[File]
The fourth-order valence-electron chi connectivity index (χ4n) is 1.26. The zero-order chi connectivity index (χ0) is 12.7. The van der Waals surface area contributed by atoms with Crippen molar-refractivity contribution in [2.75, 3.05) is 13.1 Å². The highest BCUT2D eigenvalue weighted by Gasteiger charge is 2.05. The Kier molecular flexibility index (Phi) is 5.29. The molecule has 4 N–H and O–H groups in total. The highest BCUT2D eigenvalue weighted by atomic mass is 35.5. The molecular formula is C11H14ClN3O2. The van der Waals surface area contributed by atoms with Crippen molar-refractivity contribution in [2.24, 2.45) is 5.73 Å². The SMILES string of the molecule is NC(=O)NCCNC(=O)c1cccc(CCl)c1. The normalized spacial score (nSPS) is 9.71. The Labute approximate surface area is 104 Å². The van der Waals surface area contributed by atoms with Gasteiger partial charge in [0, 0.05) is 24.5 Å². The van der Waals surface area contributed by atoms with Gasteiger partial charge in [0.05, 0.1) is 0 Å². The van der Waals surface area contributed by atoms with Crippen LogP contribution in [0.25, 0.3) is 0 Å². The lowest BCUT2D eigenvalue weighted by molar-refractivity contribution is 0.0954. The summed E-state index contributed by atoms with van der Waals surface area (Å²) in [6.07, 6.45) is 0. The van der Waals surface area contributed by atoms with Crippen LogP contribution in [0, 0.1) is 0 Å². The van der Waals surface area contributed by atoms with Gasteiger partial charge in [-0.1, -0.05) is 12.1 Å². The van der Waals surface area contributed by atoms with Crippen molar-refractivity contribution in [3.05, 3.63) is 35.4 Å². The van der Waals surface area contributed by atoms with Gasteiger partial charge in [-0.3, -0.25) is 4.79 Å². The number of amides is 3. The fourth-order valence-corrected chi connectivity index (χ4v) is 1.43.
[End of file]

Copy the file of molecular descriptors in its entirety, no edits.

The fourth-order valence-electron chi connectivity index (χ4n) is 1.26. The zero-order chi connectivity index (χ0) is 12.7. The van der Waals surface area contributed by atoms with Crippen molar-refractivity contribution in [2.75, 3.05) is 13.1 Å². The highest BCUT2D eigenvalue weighted by Gasteiger charge is 2.05. The Kier molecular flexibility index (Phi) is 5.29. The molecule has 4 N–H and O–H groups in total. The highest BCUT2D eigenvalue weighted by atomic mass is 35.5. The molecular formula is C11H14ClN3O2. The van der Waals surface area contributed by atoms with Crippen molar-refractivity contribution in [2.24, 2.45) is 5.73 Å². The SMILES string of the molecule is NC(=O)NCCNC(=O)c1cccc(CCl)c1. The normalized spacial score (nSPS) is 9.71. The Labute approximate surface area is 104 Å². The van der Waals surface area contributed by atoms with Gasteiger partial charge in [0, 0.05) is 24.5 Å². The van der Waals surface area contributed by atoms with Gasteiger partial charge in [0.05, 0.1) is 0 Å². The van der Waals surface area contributed by atoms with Crippen LogP contribution in [0.25, 0.3) is 0 Å². The lowest BCUT2D eigenvalue weighted by molar-refractivity contribution is 0.0954. The summed E-state index contributed by atoms with van der Waals surface area (Å²) in [6.07, 6.45) is 0. The van der Waals surface area contributed by atoms with Crippen LogP contribution in [0, 0.1) is 0 Å². The van der Waals surface area contributed by atoms with Gasteiger partial charge in [-0.1, -0.05) is 12.1 Å². The van der Waals surface area contributed by atoms with Crippen molar-refractivity contribution in [3.05, 3.63) is 35.4 Å². The van der Waals surface area contributed by atoms with Gasteiger partial charge in [-0.3, -0.25) is 4.79 Å². The number of amides is 3. The fourth-order valence-corrected chi connectivity index (χ4v) is 1.43.